Suck at social interaction? Here’s why.

BioTechniques News
Aisha Al-Janabi

Four studies describe the alarming ways in which our brains respond to social interaction.

Findings presented at the Annual Meeting of the Society for Neuroscience (San Diego, CA, USA; 12–16 November 2022) are shedding light on the means by which the brain processes social exchange. Responses to interpersonal interaction are dictated by myriad nuanced drivers and can have long-term consequences on brain function. These complexities are only complicated further by the march of technological progress and parallel changes in socio–cultural approaches to social interaction. However, as advances in technology drive changes in social conduct, advances in technology are also facilitating new ways to measure and quantify human behavior and neurological alterations with ever-greater accuracy.

Frequencies of highs and lows

A study from the University of Geneva (Switzerland) outlined the reward circuit in the brain responsible for differentiating between positive and negative interactions. While these reward circuits can assess how enjoyable an interaction may have been, researchers lack an understanding of how individual circuits encode the qualitative associations that influence future behaviors.

Tests revealed that rodent brains display activity between the insular cortex and the nucleus accumbens, finding that the connecting circuit responded with low frequency activity to positive experiences and high frequency activity to negative ones. These frequencies may lay the guidelines for future interactions. [1]

Survivalist cells

Researchers at Harvard University (MA, USA) investigated the neurological underpinning of the survival instinct behind social interaction-seeking behavior. They found novel groups of hypothalamic neurons that respond to social circumstance. These cells may provide an entry point for examining the neural circuitry encoding the psychological dynamics of social interaction and social isolation. [2]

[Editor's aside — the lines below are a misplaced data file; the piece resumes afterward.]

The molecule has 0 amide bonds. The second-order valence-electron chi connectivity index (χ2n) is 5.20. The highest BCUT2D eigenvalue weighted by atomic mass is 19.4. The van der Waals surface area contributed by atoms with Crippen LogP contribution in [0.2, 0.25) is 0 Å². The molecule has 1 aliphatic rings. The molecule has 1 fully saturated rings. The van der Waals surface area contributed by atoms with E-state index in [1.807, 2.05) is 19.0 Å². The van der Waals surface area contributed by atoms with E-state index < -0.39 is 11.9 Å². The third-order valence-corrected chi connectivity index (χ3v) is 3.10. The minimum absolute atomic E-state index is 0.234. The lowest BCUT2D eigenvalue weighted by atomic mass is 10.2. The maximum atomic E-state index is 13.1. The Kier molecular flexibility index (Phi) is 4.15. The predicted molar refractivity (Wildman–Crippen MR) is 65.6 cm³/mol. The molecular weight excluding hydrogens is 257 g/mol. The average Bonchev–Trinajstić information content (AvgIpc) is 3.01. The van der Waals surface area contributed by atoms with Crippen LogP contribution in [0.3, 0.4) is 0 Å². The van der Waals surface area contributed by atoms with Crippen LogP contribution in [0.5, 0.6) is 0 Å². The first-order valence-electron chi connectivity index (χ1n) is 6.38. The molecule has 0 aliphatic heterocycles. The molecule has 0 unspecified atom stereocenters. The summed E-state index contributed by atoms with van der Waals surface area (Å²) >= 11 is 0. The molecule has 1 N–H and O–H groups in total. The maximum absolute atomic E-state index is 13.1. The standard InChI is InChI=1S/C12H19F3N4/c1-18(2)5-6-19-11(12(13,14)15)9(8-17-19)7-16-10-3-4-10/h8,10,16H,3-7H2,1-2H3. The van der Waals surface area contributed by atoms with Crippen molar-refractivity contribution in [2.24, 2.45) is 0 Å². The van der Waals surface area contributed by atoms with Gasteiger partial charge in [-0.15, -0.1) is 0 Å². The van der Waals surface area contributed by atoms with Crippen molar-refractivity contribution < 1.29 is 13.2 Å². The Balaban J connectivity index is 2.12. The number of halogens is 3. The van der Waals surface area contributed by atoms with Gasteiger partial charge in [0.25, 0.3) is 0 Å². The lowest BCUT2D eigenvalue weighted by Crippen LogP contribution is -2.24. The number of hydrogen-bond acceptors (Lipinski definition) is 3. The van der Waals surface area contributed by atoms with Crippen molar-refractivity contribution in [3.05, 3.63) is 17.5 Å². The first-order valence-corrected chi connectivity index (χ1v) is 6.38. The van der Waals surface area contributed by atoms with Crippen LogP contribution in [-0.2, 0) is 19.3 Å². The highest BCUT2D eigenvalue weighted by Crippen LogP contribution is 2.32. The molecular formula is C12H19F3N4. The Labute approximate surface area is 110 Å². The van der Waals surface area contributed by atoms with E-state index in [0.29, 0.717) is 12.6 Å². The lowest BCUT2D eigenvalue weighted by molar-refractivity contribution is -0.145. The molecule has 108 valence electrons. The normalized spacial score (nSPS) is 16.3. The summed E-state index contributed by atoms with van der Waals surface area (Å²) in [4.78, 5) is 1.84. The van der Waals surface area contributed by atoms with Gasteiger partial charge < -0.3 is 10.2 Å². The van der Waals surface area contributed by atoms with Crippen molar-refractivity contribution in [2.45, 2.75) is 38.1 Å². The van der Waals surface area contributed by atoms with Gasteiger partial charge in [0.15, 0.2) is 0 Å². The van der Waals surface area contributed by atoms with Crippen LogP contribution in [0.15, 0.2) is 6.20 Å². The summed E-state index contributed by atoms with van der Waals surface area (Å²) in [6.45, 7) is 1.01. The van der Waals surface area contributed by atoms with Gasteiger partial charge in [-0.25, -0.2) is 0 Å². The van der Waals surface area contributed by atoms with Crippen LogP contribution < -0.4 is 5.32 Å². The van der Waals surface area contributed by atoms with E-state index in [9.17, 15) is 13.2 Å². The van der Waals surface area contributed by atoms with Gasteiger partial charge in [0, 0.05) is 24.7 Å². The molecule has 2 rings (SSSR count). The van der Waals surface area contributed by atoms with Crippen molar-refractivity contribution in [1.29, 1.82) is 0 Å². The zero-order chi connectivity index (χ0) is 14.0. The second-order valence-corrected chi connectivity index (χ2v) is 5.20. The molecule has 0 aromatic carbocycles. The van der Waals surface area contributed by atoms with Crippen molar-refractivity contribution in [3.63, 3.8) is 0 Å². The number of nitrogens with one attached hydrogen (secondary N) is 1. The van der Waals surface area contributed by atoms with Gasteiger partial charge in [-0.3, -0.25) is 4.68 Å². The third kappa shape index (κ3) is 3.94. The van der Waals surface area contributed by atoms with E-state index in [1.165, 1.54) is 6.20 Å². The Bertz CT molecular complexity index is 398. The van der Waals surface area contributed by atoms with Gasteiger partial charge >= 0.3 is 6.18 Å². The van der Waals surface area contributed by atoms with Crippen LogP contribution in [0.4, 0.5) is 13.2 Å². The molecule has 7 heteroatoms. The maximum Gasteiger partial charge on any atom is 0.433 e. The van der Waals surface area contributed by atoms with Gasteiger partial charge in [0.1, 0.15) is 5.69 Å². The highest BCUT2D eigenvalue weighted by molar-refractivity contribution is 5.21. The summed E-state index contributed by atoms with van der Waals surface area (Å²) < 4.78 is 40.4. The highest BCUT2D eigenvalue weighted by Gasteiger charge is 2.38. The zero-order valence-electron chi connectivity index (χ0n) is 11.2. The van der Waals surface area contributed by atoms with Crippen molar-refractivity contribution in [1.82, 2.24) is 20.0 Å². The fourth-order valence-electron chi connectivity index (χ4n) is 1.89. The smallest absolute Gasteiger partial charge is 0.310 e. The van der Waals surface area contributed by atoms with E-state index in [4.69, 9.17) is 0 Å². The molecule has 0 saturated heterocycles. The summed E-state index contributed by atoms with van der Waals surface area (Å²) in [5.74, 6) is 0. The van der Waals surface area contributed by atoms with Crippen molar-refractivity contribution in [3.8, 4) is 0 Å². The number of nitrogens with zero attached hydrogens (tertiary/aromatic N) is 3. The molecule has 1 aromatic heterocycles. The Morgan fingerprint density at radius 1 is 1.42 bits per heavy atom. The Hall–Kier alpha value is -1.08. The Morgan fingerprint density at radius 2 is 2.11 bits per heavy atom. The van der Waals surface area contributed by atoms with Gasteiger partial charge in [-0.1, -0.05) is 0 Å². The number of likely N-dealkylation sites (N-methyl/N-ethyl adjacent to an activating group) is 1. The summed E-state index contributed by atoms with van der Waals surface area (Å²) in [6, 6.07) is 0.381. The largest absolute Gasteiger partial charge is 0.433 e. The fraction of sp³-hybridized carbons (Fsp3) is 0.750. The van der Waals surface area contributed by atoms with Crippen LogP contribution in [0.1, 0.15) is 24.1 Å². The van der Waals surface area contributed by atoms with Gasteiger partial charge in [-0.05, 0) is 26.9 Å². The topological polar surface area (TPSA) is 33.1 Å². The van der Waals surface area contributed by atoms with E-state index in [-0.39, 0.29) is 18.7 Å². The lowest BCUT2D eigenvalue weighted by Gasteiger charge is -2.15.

How did anxiety develop during human evolution?

A study has demonstrated how neurotransmitter transporter genotypes affect brain function, particularly the anxiety brain mechanism.

Double up or quit

If you are lacking a sense of cynical bemusement in your day, try this study from the Icahn School of Medicine at Mount Sinai (NY, USA): researchers found links between traumatic social experiences and future social reward impairment. It is already established that socially avoidant behaviors and psychiatric damage can follow traumatic social experiences, but to examine this further, researchers exposed mice to social failure-related stress. They found that stress/threat-response neurons encoded the trauma in the lateral septum – a reward-related area of the brain. The researchers observed that, in one of nature’s most self-defeating all-or-nothing gambits, hyperactivation of these neurons in non-threatening scenarios caused the mice to avoid social interaction in the future, regardless of the previously experienced rewards. [3]

Comfortably numb

Finally, a study that may provoke your inner nihilist, by researchers at Skidmore College (NY, USA). They examined the reasons behind altruistic behavior in social animals. Researchers describe “emotional contagion” – the ability to experience another’s pain – which is theorized to drive those afflicted by it towards altruistic actions in order to alleviate their own discomfort. Research also suggests that some people understand this staggering viral psychological phenomenon to be ‘empathy’.

‘Free’ rats  had the ability to help a trapped cage mate by opening the trap with an external unlocking mechanism. However, half of the trapped mice were given midazolam, an anxiety-reducing drug, to reduce their distress. The researchers observed that the ‘free’ rats were less likely to open the apparatus if the ‘trapped’ rats did not signal significant distress. [4]

You could make an economy out of this. No, don’t.

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